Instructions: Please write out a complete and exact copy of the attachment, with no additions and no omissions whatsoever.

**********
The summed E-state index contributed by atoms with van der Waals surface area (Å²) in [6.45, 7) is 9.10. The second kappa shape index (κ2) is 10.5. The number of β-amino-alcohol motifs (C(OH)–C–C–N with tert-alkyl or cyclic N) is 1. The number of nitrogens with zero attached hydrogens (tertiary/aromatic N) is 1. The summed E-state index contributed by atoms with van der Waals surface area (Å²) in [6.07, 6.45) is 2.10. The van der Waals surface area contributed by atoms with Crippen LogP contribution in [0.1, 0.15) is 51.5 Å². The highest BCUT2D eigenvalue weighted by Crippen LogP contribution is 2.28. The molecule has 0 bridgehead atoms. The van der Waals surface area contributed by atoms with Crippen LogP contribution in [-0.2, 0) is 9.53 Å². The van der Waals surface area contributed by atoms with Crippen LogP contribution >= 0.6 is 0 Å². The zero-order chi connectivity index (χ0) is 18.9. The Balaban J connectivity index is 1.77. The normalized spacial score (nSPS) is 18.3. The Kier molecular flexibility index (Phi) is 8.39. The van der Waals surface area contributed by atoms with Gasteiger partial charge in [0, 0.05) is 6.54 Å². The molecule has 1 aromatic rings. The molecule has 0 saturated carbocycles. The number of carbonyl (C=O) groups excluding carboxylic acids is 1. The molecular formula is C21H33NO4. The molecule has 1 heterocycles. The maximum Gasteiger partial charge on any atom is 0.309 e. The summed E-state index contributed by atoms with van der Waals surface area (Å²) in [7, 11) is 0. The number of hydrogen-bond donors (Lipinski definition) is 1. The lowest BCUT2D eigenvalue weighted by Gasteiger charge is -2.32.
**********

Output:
The summed E-state index contributed by atoms with van der Waals surface area (Å²) in [6.45, 7) is 9.10. The second kappa shape index (κ2) is 10.5. The number of β-amino-alcohol motifs (C(OH)–C–C–N with tert-alkyl or cyclic N) is 1. The number of nitrogens with zero attached hydrogens (tertiary/aromatic N) is 1. The summed E-state index contributed by atoms with van der Waals surface area (Å²) in [6.07, 6.45) is 2.10. The van der Waals surface area contributed by atoms with Crippen LogP contribution in [0.1, 0.15) is 51.5 Å². The highest BCUT2D eigenvalue weighted by Crippen LogP contribution is 2.28. The molecule has 0 bridgehead atoms. The van der Waals surface area contributed by atoms with Crippen LogP contribution in [-0.2, 0) is 9.53 Å². The van der Waals surface area contributed by atoms with Crippen LogP contribution >= 0.6 is 0 Å². The zero-order chi connectivity index (χ0) is 18.9. The Balaban J connectivity index is 1.77. The normalized spacial score (nSPS) is 18.3. The Kier molecular flexibility index (Phi) is 8.39. The van der Waals surface area contributed by atoms with Gasteiger partial charge in [0, 0.05) is 6.54 Å². The molecule has 1 aromatic rings. The molecule has 0 saturated carbocycles. The number of carbonyl (C=O) groups excluding carboxylic acids is 1. The molecular formula is C21H33NO4. The molecule has 1 heterocycles. The maximum Gasteiger partial charge on any atom is 0.309 e. The summed E-state index contributed by atoms with van der Waals surface area (Å²) in [7, 11) is 0. The number of hydrogen-bond donors (Lipinski definition) is 1. The lowest BCUT2D eigenvalue weighted by Gasteiger charge is -2.32.